The work of ESPN’s Wright Thompson is nearly impossible to categorize or define. He’s covered a wide variety of subjects throughout his career, most recently writing about Michael Jordan and COVID-19’s impact on Italian soccer, and investigating the deaths of dozens of Santa Anita racehorses for a new ESPN podcast series.

However, one prevalent theme in Thompson’s work has been the exploration of Southern culture, whether it’s the Kentucky Derby, the Auburn-Alabama rivalry and figures such as Harvey Updyke, and life along the Mississippi Delta in a piece for National Geographic.

So perhaps it shouldn’t be a surprise that Thompson wanted to further explore the history and culture of the South through the story of Julian Proctor “Pappy” Van Winkle and his family’s whiskey business that began with Old Fitzgerald in 1935 and the development of other acclaimed and highly sought bourbons such as Old Rip Van Winkle, Van Winkle Special Reserve, and Pappy Van Winkle 23.

Thompson’s new book on the Van Winkle family and its whiskey business, Pappyland: A Story of Family, Fine Bourbon, and the Things That Last, is being released this week (Nov. 10). This past weekend, CBS Sunday Morning profiled Pappy Van Winkle bourbon and also spoke to Thompson as part of the feature.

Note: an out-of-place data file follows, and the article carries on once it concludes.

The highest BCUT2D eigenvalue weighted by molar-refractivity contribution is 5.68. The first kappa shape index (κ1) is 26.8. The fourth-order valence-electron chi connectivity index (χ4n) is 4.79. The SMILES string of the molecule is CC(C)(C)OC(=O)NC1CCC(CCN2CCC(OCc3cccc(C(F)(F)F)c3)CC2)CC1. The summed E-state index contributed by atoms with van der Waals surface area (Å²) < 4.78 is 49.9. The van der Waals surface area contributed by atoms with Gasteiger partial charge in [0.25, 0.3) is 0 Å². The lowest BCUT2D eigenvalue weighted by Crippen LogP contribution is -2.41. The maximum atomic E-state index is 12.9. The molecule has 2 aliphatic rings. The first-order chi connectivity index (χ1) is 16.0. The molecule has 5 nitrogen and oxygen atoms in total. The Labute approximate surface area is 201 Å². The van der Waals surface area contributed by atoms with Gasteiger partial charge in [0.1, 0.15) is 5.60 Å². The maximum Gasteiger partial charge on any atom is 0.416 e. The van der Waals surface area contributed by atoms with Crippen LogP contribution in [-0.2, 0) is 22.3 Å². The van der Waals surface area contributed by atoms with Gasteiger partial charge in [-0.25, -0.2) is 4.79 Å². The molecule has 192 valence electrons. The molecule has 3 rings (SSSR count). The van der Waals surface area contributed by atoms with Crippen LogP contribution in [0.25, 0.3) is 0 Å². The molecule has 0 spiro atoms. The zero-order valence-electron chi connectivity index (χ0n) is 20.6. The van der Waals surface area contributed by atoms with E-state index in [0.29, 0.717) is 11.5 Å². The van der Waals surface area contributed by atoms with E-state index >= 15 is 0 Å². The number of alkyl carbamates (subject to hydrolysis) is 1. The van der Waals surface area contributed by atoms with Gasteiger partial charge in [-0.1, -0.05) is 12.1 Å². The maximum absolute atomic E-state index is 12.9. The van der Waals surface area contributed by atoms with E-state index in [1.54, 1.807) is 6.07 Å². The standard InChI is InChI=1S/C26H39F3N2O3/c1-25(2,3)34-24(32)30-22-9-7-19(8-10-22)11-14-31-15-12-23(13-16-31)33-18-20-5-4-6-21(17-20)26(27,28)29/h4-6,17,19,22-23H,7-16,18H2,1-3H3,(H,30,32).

“It’s barely a book about bourbon,” Thompson told CBS’ Lee Cowan. “It’s about what we owe our families and how we can pass the best of them along.”

A key part of the Van Winkle story is the decision by Julian Van Winkle Jr. to sell the distillery in 1972 as bourbon became less popular. Selling the distillery was something Van Winkle Jr. never came to terms with and when Julian III revived the Old Rip Van Winkle brand, Thompson wrote that it was “a chance to soothe the pain his father felt when he lost what Pappy had built.”

It will certainly be easier to read about Pappy Van Winkle than to drink some. The bourbon is now a phenomenon. People line up for the opportunity to buy a bottle. The 23-year-old Pappy sells for $3000 or higher online.

You might have a better chance to get a bottle by buying a ticket for Thompson’s virtual event on Nov. 12 to promote Pappyland through Iowa City’s famed Prairie Lights Bookstore. A ticket will enter you in a raffle for a bottle of Pappy Van Winkle. Three bottles will be given away in the raffle. Ticket buyers will also receive a copy of the book.

“This is a very weird book,” Thompson told The Daily Iowan. “It’s a genre-bending, weird literary experiment… At some point, I realized I didn’t need to write the book. I needed to write a book about reporting the book.”

Pappyland is available at booksellers Nov. 10.

About Ian Casselberry

Ian is a writer, editor, and podcaster. You can find his work at Awful Announcing and The Comeback. He's written for Sports Illustrated, Yahoo Sports, MLive, Bleacher Report, and SB Nation.